Whatcom County Superior Court Judge Raquel Montoya-Lewis, wearing an eagle feather honoring her Native American heritage, smiles as she speaks with media members after being named to the state Supreme Court Wednesday, Dec. 4, 2019, in Olympia, Wash. Montoya-Lewis was appointed to the bench by Washington Gov. Jay Inslee, who said she will be the first Native American justice to serve on the state's highest court. Montoya-Lewis, an enrolled member of the Pueblo of Isleta and a descendant of the Pueblo of Laguna Indian tribes, will be sworn in next month to fulfill the remaining year of Chief Justice Mary Fairhurst's term, and the seat will be open for election in 2020. (AP Photo/Elaine Thompson)
State Supreme Court Justice Montoya-Lewis on medical leave

Officials with the court didn’t release additional details, citing the justice’s desire for privacy.

Police: Arby’s manager in Washington peed in milkshake mix

He said he did it for sexual gratification, and he’s “almost sure” he threw the tainted bag away.

Andrew Cain Kristovich (Snohomish County Sheriff's Office)
Oregon fugitive with Snohomish County ties arrested in Nevada

Andrew Cain Kristovich escaped from a federal prison camp in April. He was considered armed and dangerous.

FILE - In this Monday, March 1, 2021 file photo, The first Alaska Airlines passenger flight on a Boeing 737-9 Max airplane takes off on a flight to San Diego from Seattle-Tacoma International Airport in Seattle. A Boeing pilot involved in testing the 737 Max jetliner was indicted Thursday, Oct. 14,2021 by a federal grand jury on charges of deceiving safety regulators who were evaluating the plane, which was later involved in two deadly crashes. (AP Photo/Ted S. Warren, File)
Alaska Airlines to keep canceling flights at high level for weeks

Flight cancellations since April will continue. The chaos has been damaging for Seattle’s hometown airline.

FILE - Washington Attorney General Bob Ferguson speaks March 23, 2022, at the Capitol in Olympia, Wash. Months into a complex trial over their role in flooding Washington with highly addictive painkillers, the nation's three largest opioid distributors have agreed to pay the state $518 million. Ferguson announced the deal Tuesday, May 3, 2022. (AP Photo/Ted S. Warren, File)
DNA from 372 state sex offenders added to national database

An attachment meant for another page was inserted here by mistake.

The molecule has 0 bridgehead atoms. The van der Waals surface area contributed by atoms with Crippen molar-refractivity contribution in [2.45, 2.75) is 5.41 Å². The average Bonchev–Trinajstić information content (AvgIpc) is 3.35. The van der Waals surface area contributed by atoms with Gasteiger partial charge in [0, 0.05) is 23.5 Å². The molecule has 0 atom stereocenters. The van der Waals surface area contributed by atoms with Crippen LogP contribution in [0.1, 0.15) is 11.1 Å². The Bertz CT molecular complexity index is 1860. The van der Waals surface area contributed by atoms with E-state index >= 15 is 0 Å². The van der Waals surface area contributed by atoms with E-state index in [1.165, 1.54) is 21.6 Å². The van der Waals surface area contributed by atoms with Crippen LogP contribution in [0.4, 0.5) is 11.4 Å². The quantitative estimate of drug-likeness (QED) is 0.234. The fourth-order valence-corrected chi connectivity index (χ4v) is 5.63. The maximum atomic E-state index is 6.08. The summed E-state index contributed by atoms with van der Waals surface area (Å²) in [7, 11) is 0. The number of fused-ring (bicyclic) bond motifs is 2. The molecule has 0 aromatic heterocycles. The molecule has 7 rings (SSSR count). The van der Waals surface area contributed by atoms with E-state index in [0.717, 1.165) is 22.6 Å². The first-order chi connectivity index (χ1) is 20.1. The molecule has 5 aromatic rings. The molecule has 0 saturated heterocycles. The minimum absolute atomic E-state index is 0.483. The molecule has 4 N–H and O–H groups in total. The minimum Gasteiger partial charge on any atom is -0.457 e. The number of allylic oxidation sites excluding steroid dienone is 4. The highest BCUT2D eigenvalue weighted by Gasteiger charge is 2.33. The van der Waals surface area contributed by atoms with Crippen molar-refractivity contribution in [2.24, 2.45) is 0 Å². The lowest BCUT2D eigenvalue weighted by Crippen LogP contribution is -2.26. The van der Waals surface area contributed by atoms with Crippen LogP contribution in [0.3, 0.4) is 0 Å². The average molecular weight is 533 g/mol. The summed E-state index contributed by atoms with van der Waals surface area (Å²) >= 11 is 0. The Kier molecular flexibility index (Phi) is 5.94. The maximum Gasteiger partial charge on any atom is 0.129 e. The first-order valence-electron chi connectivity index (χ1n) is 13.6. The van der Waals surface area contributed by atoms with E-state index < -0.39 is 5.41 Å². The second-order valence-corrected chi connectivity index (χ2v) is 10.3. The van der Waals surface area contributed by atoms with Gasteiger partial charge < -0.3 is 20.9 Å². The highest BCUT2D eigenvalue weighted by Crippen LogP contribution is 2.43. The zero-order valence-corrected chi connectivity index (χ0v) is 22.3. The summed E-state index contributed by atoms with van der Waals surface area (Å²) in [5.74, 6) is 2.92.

Officials have been unable to collect samples from some offenders, including three in Snohomish County.

FILE - Randy Weaver, the object of the Ruby Ridge siege, visits with the media at the main FBI roadblock outside the Freemen compound in Montana on April 27, 1996. Weaver, patriarch of a family that were involved in an 11-day Idaho standoff in 1992 with federal agents that left three people dead and served as a spark for the growth of anti-government extremists, has died at the age of 74. His death was announced Thursday, May 12, 2022, in a Facebook post by daughter Sara Weaver, who lives near Kalispell, Montana. (AP Photo/Jim Mone, File)
Randy Weaver, participant in Ruby Ridge standoff, dies at 74

The 11-day standoff in the Idaho Panhandle mountains transfixed the nation in August of 1992.

Barbara Williams, center, holds an umbrella for her mother, tribal chair Cecile Hansen, right, as they prepare to join other members of the Duwamish Indian Tribe in performing an "honor song" Wednesday, Feb. 27, 2008 near a location in Seattle where bones were found during construction activities near the Pike Place Market. The song was performed because the tribe felt at the time that the remains could have been from an ancient member of the tribe, but city authorities said later in the day that the remains appeared to have been from a small animal. (AP Photo/Ted S. Warren)
Duwamish Tribe sues again for federal recognition

Tthe lawsuit demands the court set aside the denial of recognition in 2015 by the Obama administration.

A pod of transient orcas, known as T124As, surfacing near Tacoma. (Craig Craker/Orca Network)
Sightings of mammal-eating orcas increasing in Puget Sound

The killer whales enjoy a diet of harbor seals, sea lions, porpoises and the occasional bird or squid.

FILE - Bill Gates discusses his book "How to Prevent the Next Pandemic" at the 92nd Street Y on May 3, 2022, in New York. Microsoft co-founder and billionaire philanthropist Bill Gates posted on Twitter on Tuesday, May 10, 2022, that he tested positive for COVID-19. He said he was experiencing mild symptoms and was following the experts' advice by isolating until he is healthy again. (Photo by Evan Agostini/Invision/AP, File)
Bill Gates says he has COVID, experiencing mild symptoms

The billionaire philanthropist said he will isolate until he is again healthy.

FILE - Idaho Lt. Gov. Janice McGeachin enters the house chambers at the state Capitol building on Jan. 10, 2022 in Boise, Idaho. McGeachin, a GOP candidate for governor, on Monday, May 9, 2022, called on incumbent Republican Gov. Brad Little to call a special session to eliminate rape and incest as legal exceptions to Idaho's abortion law. The law would go into effect if the U.S. Supreme Court overturns Roe v. Wade. (AP Photo/Otto Kitsinger, File)
Idaho lieutenant governor wants harshest U.S. abortion ban

Janice McGeachin is angling for state lawmakers to eliminate exceptions for rape and incest.

Crews finish clearing the roadway on SR 20. (Washington State Department of Transportation)
The North Cascades Highway is set to open Tuesday

Officials warn that it’s still wintery and avalanche potential remains in the backcountry.